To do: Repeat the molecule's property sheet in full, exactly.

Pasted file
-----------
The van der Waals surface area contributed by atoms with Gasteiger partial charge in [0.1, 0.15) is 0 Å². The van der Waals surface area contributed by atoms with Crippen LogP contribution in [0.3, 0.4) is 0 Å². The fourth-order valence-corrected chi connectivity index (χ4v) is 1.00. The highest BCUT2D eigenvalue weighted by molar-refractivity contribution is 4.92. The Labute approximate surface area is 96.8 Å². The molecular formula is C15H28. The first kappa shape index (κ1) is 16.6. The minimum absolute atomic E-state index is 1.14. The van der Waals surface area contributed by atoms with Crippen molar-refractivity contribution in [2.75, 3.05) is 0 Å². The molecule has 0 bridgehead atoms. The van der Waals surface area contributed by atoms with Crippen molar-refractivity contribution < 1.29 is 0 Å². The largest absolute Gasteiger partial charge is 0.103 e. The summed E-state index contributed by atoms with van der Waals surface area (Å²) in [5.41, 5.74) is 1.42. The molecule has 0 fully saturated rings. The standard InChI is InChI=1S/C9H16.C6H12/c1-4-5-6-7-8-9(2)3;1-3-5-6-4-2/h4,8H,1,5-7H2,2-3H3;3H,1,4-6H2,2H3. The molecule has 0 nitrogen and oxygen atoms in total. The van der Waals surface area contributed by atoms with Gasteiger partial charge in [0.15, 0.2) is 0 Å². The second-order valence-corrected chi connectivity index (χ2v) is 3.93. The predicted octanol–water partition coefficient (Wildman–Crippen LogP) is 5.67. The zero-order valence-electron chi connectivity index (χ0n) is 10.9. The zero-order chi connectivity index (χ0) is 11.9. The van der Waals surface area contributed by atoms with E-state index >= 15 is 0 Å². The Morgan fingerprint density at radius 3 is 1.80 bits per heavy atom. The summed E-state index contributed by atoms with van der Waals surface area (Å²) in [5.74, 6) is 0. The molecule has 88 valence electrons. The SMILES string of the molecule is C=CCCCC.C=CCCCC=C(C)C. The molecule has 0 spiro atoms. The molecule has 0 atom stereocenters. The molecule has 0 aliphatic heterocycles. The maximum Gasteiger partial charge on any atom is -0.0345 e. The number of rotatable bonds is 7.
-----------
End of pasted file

The van der Waals surface area contributed by atoms with Gasteiger partial charge in [0.1, 0.15) is 0 Å². The van der Waals surface area contributed by atoms with Crippen LogP contribution in [0.3, 0.4) is 0 Å². The fourth-order valence-corrected chi connectivity index (χ4v) is 1.00. The highest BCUT2D eigenvalue weighted by molar-refractivity contribution is 4.92. The Labute approximate surface area is 96.8 Å². The molecular formula is C15H28. The first kappa shape index (κ1) is 16.6. The minimum absolute atomic E-state index is 1.14. The van der Waals surface area contributed by atoms with Crippen molar-refractivity contribution in [2.75, 3.05) is 0 Å². The molecule has 0 bridgehead atoms. The van der Waals surface area contributed by atoms with Crippen molar-refractivity contribution < 1.29 is 0 Å². The largest absolute Gasteiger partial charge is 0.103 e. The summed E-state index contributed by atoms with van der Waals surface area (Å²) in [5.41, 5.74) is 1.42. The molecule has 0 fully saturated rings. The standard InChI is InChI=1S/C9H16.C6H12/c1-4-5-6-7-8-9(2)3;1-3-5-6-4-2/h4,8H,1,5-7H2,2-3H3;3H,1,4-6H2,2H3. The molecule has 0 nitrogen and oxygen atoms in total. The van der Waals surface area contributed by atoms with Gasteiger partial charge in [0.15, 0.2) is 0 Å². The second-order valence-corrected chi connectivity index (χ2v) is 3.93. The predicted octanol–water partition coefficient (Wildman–Crippen LogP) is 5.67. The zero-order valence-electron chi connectivity index (χ0n) is 10.9. The zero-order chi connectivity index (χ0) is 11.9. The van der Waals surface area contributed by atoms with E-state index >= 15 is 0 Å². The Morgan fingerprint density at radius 3 is 1.80 bits per heavy atom. The summed E-state index contributed by atoms with van der Waals surface area (Å²) in [5.74, 6) is 0. The molecule has 88 valence electrons. The SMILES string of the molecule is C=CCCCC.C=CCCCC=C(C)C. The molecule has 0 spiro atoms. The molecule has 0 atom stereocenters. The molecule has 0 aliphatic heterocycles. The maximum Gasteiger partial charge on any atom is -0.0345 e. The number of rotatable bonds is 7.